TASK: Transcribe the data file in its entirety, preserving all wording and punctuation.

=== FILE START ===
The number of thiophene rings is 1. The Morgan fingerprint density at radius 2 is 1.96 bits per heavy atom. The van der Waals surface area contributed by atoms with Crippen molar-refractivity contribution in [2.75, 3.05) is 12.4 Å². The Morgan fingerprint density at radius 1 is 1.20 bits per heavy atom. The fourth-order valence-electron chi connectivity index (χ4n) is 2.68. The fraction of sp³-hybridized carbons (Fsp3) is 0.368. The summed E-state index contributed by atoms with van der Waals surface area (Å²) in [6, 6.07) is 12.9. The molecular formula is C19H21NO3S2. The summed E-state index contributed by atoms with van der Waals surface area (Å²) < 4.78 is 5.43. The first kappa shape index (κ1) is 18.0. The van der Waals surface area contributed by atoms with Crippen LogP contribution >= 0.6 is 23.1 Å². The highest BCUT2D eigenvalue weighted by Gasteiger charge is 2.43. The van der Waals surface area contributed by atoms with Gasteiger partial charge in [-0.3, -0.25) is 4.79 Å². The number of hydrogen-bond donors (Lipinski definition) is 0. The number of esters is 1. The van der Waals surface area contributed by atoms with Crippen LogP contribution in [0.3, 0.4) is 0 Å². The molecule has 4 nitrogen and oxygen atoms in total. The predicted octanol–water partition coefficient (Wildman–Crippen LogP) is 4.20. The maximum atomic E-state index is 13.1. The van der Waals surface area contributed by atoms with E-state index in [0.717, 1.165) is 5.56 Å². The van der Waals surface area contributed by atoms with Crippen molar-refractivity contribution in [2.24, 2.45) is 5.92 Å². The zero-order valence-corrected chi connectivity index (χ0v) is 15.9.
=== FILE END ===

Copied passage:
The number of thiophene rings is 1. The Morgan fingerprint density at radius 2 is 1.96 bits per heavy atom. The van der Waals surface area contributed by atoms with Crippen molar-refractivity contribution in [2.75, 3.05) is 12.4 Å². The Morgan fingerprint density at radius 1 is 1.20 bits per heavy atom. The fourth-order valence-electron chi connectivity index (χ4n) is 2.68. The fraction of sp³-hybridized carbons (Fsp3) is 0.368. The summed E-state index contributed by atoms with van der Waals surface area (Å²) in [6, 6.07) is 12.9. The molecular formula is C19H21NO3S2. The summed E-state index contributed by atoms with van der Waals surface area (Å²) < 4.78 is 5.43. The first kappa shape index (κ1) is 18.0. The van der Waals surface area contributed by atoms with Crippen LogP contribution >= 0.6 is 23.1 Å². The highest BCUT2D eigenvalue weighted by Gasteiger charge is 2.43. The van der Waals surface area contributed by atoms with Gasteiger partial charge in [-0.3, -0.25) is 4.79 Å². The number of hydrogen-bond donors (Lipinski definition) is 0. The number of esters is 1. The van der Waals surface area contributed by atoms with Crippen LogP contribution in [0.3, 0.4) is 0 Å². The molecule has 4 nitrogen and oxygen atoms in total. The predicted octanol–water partition coefficient (Wildman–Crippen LogP) is 4.20. The maximum atomic E-state index is 13.1. The van der Waals surface area contributed by atoms with E-state index in [0.717, 1.165) is 5.56 Å². The van der Waals surface area contributed by atoms with Crippen molar-refractivity contribution in [2.24, 2.45) is 5.92 Å². The zero-order valence-corrected chi connectivity index (χ0v) is 15.9.